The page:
By Chris Lane
By Jeff Balke
By Aaron Reiss
By Angelica Leicht
By Dianna Wray
By Aaron Reiss
By Camilo Smith
By Craig Malisow
This slack oversight allows for glaring aberrations. In one instance, Texas's Medicaid dental program spent more on braces than the rest of the country's programs combined. But CMS only learned of it when TV reporter Byron Harris broke the story in Dallas.
Even more shocking is the case of New York state. Its centers for people with mental issues were charging the feds $5,000 per day per patient. Arizona, by comparison, charges $200 a day.
The reimbursements were based on a changing formula that CMS kept approving even as payments skyrocketed. New York's estimated overcharges: $15 billion.
This time, CMS discovered the state's gouging on its own. But six years later, it's still negotiating a remedy. CMS now plans to let New York phase out its overbilling, essentially allowing the state to steal a little less each month. (CMS officials declined to be interviewed for this story.)
More obvious improvements still elude the agency — even such basics as changing a beneficiary's Medicare number when theirs is stolen or used in a fraud. Others wonder why CMS hasn't mimicked the credit-card companies, which flag suspicious behavior within minutes.
"I sent my staffer to Chick-Fil-A with my personal credit card to charge $100 of sandwiches for our office for lunch," says Burgess. "So I'm called off the floor of the House to answer a phone call from my credit-card company saying, 'Hey, someone is trying to charge $100 worth of sandwiches.' Why can't they do that?"
Obamacare has allocated $100 million to CMS to create a similar system, employing data analytics to mine for suspicious claims. The new proactive stance includes a spiffy command center in Baltimore linked to field agents. In its first full year, the system identified or prevented $115 million in fraud.
But as Burgess notes, Obamacare provided CMS with "seven new tools" to fight fraud. Four years after the law passed, CMS has managed to enact just one.
"At this rate, some point before my natural death, maybe we'll have done half of them," says the congressman.
Though most everyone agrees that the government is moving in the right direction, $100 billion continues to walk out the door each year.
"This is a lucrative business, and business is good," says Feinwachs. "The only problem is that you and I are funding it."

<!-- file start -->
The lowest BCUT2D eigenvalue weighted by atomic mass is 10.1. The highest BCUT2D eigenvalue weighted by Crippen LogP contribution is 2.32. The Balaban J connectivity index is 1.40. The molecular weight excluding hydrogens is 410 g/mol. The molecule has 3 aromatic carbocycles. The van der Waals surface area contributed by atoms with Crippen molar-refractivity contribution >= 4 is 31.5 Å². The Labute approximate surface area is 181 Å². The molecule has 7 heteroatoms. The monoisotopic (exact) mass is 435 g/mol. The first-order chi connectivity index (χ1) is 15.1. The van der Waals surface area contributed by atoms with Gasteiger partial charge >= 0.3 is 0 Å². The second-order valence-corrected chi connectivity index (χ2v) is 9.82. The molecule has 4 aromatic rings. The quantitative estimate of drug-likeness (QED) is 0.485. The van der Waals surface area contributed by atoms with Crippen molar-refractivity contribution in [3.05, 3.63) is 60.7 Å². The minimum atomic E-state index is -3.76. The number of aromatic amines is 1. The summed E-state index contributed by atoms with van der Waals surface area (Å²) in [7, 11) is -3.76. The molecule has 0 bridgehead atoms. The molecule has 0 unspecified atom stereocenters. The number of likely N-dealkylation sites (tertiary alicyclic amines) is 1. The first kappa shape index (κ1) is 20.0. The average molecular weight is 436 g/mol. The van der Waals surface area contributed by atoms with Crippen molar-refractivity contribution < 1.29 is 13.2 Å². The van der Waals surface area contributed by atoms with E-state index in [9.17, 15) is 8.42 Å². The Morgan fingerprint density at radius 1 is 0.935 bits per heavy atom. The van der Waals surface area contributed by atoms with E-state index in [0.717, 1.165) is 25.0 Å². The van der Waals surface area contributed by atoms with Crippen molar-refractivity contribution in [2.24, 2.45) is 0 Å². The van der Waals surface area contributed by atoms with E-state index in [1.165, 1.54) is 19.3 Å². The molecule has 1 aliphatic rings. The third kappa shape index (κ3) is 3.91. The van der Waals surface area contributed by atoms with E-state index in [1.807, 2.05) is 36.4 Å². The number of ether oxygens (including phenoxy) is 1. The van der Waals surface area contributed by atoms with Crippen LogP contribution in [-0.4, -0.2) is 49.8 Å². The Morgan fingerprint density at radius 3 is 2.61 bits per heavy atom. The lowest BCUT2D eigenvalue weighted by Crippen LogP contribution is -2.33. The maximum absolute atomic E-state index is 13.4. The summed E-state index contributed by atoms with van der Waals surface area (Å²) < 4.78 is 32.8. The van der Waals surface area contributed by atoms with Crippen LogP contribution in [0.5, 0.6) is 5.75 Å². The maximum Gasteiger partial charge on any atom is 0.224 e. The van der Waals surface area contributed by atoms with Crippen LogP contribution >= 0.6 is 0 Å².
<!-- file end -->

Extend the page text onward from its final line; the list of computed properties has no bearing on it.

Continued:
Find the blog "Dentist the Menace" and you'll find stuff about Medicaid fraud from corporate dentists. There are dentists who are told by the companies to perform operations on healthy teeth on Medicaid children, as found when a Washington DC TV firm investigated Small Smiles - it probably still happens today right here in Houston
Sonja Schoenwald and her cronies are well-experienced in these kinds of matters. Check up wherever she has worked and is working now, in both North and South Carolina. Check court records for her around 1993 on in Durham, NC.
This shows how our government is so lacked on major multi-million dollar business crimes. As long as you are a white collar criminal and whatever you are doing does not get major media exposure, you are good. You will not be held accountable for your actions, fines will be minor a best and jail time? forget it, you keep all the money you stole and are allowed to continue to the same time of crime or indulge in others. That is what the US government 'encourages'. They only go after the blue collar criminal because they are easier and obvious to prosecute. No one in this country, especially the US government will hold themselves accountable for their actions. That includes the lack of action. By the govt. basically slapping people on the wrist to these types of billion dollar crimes, they are encouraging it. Nothing will change until the people take action and 'force' their state and national reps to act. Problem is most of the people across the country don't care, are too lazy and will not do anything about it (i.e. holding themselves accountable for what they should do, act!).
There is a couple of BILLION in fraud mentioned in just this one article. Multiply that out everywhere. If Medicare would just put a billion dollars into the budget for fraud investigation and put these people in jail the plan would be solvent forever. But even arrest does not deter these crooks because they never see a day in jail and they get to keep most of the money they have stolen.
One a personal note, I once saw someone at the nursing home measuring everyone for "diabetic shoes" for which I found they were charging Medicare $420 for each pair. They looked like sneakers from Walmart to me.
Unfortunately, we have seen these type of articles before and nothing is ever done.
Iffen The Press wants a comment from the loquacious Sistuh Stealing, all they needs is to roll up wid a camera. She glad to shoot her mouth offen then.